Surrey International Writer’s Conference – part 1

Joe’s post #115

surrey IWCThe day is finally here. SiWC 2014. I wish I could have attended all the days, but I couldn’t so chose to hit up one day in particular. Friday.

I had a mission.

Learn more about social media. Bug people about social media. Tweet something. Figure out if I actually tweeted something. Read someone else’s tweet. Say tweet 20 times.

Oh and have a bit of fun and learn something new from Don Maass.

My first thoughts of the day were, why did I have to have a crappy cold right now? My second thought was is everyone having as hard a time as me figuring out how writers use social media effectively? I mean, really, none of this should be hard, so is it just my age, my deteriorating brainage or is it really kinda complex?

Well, I had the right people to help me understand it. I’ll talk a bit about them in the next post, cuz, you know, I’m like that. In my novels, I’d call it a hook. Here, it’s just me being a bit of an asshat because I want to give everyone an idea of the SiWC experience.

So, yeah, for the first time in a long time, I wasn’t nervous at all. Nothing to pitch. No agents or editors to see. Just me learning and having some fun.

Having not registered ahead of time, I had to get in line to buy a day pass, a huge extra- large cup of Timmies in my hand. (Double-double, thank you very much). Day-passers are kinda like brussel sprouts at a turkey dinner – I’m not sure anyone really wants them. Case in point, we don’t get dinner.

Sigh.

I do like a good dinner.

IMG_6038[1]I got my high-tech name badge and fancy wrist band and marched off in search of a blue-pencil mentor.

For those who don’t know, the blue pencil meetings are a chance to sit down with someone who’s ‘been there and done that’, and made a living at it. Usually you bring a bit of writing and let them read it so they can help you better understand what’s working and what’s not. Sometimes you leave in tears, sometimes with great insights.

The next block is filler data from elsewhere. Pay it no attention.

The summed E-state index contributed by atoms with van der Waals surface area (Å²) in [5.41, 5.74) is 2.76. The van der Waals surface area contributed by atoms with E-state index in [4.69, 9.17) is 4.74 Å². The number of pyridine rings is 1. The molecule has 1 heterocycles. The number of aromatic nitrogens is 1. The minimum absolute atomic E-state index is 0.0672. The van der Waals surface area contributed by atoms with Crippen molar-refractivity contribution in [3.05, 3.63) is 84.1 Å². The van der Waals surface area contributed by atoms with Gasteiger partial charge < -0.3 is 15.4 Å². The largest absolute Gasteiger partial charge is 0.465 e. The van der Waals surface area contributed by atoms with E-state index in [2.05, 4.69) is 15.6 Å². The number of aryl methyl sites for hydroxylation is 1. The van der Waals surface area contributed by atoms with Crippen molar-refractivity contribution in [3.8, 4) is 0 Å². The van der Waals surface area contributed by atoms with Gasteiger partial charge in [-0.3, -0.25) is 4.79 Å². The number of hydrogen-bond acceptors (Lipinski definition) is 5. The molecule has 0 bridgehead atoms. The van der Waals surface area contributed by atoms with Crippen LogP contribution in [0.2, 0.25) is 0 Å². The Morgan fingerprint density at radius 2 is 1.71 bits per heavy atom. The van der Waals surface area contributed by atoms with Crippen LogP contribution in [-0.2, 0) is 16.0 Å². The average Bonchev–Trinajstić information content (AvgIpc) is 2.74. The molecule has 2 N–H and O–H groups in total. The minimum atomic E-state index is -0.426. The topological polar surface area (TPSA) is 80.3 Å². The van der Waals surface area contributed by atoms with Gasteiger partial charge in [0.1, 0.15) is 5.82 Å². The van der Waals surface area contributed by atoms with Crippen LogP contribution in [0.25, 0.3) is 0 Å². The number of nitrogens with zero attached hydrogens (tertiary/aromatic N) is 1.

In my case, though, remember, social media focus. So I lucked out and found an opening with, oh, crap, almost gave it away. No, I’ll tell you tomorrow.

After signing up at the blue pencil, I went to listen to the opening keynote speech in the grand ballroom. With minutes to spare before the speech, I took a look at my thick-as-a-yearbook guide. It had a great title, the guide did.

This day we write!IMG_6037[1]

Which I love, but which was probably not exactly accurate for the day. Or the next 3 days. Maybe these 3 days we listen and then, THEN we write. Dammit! (I would have added the dammit for sure.) I’m honestly not sure anyone got a lot of writing done, but the idea still works.

I may put that sign on my dog to remind me what I have to do.

Anyway, if you’ve never been to SiWC, it’s quite the thing to walk into a ballroom filled with writers. The only odder thing might be a room filled with cosplayers or lion-taming tax accountants.

It’s a huge room filled with people, the vast majority women, who have gathered to learn more about writing, to discuss what they are working on, to connect with the writing community, and maybe even pitch a book or two to agents and editors.

Old, young, tall, short, hats, no hats, suits, shorts, t-shirts, glittering black blouses, sandals, high heels, tattoos… man, if you ever wanted to get some great characters for a book, you just have to go into that ballroom, but more than all of that, it’s a room full of people who say, proudly, I’m a writer.

I barely had time to look at the guide once before the event started. Having gone a few times before, one of the highlights in the morning is always Carol Monaghan.  (In the evening, it’s singing with the always Scottishly charming Jack Whyte.)

IMG_6018[1]Carol is just one of those people who lights up a room, someone who never seems to take herself to seriously and always finds something funny to talk about. She was in fine form today and started the conference with a laugh.

Then came the keynote speaker, a veteran agent named Peter Rubie, who was funny in the way only the English can be funny. He noted that the best stories are about people, not plot, that this is (and will always be) a subjective business (saying that some people love caviar, but he hates it, so no matter how great that caviar is, he’s not going to like it at all), and that procrastination and not actually writing can be successful ways of actually writing. Hey, I told you he was English, they think differently, but my takeaway from his speech was this…

He told us to ignore what everyone tells you about writing. Have fun. Write what you love to write.

I loved to hear that because my next project is likely going to be a pure labor of love.

So,  tomorrow, the whole social media smack down. Wow, did I ever learn some cooooool stuff.

 

 

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